One out of every six Canadian couples experiences infertility. Some resort to in vitro fertilization. But the embryos obtained through this technique often have defects. In a study published today in the journal Current Biology, researchers from the University of Montreal Hospital Research Centre (CRCHUM) succeeded in reducing the number of defects in mouse embryos in the laboratory. In the medium term, this unprecedented discovery could improve infertile couples' chances of giving birth.
About half of the embryos generated during in vitro fertilization fertility treatments contain cells with an abnormal number of chromosomes. This abnormality, called aneuploidy, is well known in reproductive biology and is considered a major cause of infertility.
"In our study, we explain at least one of the reasons why this occurs. We found that it's due to a defect in a mechanism called the "spindle checkpoint." We also show that if we manipulate this checkpoint in mouse embryos by using a simple drug, we can reduce the chances of error by about half," explained Dr. Greg FitzHarris, CRCHUM researcher and professor at the Université de Montréal.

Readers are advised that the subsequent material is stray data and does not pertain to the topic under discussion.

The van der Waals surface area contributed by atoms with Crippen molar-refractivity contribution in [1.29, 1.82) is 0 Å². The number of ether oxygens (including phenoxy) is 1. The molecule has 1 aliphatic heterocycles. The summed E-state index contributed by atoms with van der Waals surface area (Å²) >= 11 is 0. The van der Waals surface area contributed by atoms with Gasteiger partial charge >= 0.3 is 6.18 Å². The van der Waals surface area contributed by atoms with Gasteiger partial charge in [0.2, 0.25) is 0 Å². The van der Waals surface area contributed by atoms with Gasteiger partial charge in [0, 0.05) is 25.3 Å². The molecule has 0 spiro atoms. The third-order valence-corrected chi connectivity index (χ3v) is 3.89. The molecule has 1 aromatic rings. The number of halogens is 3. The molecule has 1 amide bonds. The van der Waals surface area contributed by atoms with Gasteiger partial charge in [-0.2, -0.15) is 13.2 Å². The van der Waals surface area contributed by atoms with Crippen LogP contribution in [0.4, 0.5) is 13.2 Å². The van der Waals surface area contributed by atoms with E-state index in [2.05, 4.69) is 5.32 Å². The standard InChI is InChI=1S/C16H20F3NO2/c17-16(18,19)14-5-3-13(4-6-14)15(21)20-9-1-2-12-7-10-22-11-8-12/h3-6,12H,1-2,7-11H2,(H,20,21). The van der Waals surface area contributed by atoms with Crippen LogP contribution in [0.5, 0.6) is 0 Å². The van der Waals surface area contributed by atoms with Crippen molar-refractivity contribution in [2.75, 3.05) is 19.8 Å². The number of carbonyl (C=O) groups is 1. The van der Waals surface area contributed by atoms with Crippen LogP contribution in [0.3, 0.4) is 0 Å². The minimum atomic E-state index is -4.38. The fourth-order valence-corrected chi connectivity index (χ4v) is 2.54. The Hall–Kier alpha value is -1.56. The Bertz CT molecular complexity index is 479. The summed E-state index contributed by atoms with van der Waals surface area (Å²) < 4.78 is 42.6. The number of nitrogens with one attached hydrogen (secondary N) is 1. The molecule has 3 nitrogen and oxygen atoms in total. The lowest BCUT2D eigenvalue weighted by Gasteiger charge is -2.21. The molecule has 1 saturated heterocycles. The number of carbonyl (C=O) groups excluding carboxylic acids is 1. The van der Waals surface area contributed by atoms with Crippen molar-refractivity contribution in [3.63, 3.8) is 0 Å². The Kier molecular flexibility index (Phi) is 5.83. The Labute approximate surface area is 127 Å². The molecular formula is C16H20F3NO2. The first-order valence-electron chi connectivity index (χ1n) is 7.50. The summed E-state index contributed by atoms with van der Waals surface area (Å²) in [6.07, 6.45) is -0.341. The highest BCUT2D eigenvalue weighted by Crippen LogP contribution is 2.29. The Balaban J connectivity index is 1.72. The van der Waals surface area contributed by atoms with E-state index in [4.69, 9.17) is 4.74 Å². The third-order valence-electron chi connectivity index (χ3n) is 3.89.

By administering the right dose of this synthetic substance called proTAME, researchers observed that a larger percentage of cells of each of the mouse embryos had a normal number of chromosomes. In mice, a normal oocyte (ovum) contains 20 chromosomes, whereas in humans it contains 23.
Hope for humans?
Making the best possible embryo is one of the keys to success when it comes to in vitro fertilization.
This discovery is still at the basic research stage, being conducted in the laboratory on mice. Greg FitzHarris emphasizes that it's very important to be cautious about its application to humans.
"The potential for transferring the technique to humans is clear. And I'm sure that fertility clinics would really like to try it in the hope of creating 'better embryos.' However, it would be very irresponsible to implement this concept clinically at this point, before safety tests have been successfully carried out," emphasized the researcher.
The results of this study were the subject of a provisional patent application US 62/729,090 entitled "Method of reducing chromosome segregation error in cells of the early embryo" filed September 20, 2018.
More information: "Cell size-independent spindle checkpoint failure underlies chromosome segregation error in mouse embryos" par Cayetana Vázquez-Diez et al. in Current Biology. DOI: 10.1016/j.cub.2018.12.042
Journal information: Current Biology
Provided by University of Montreal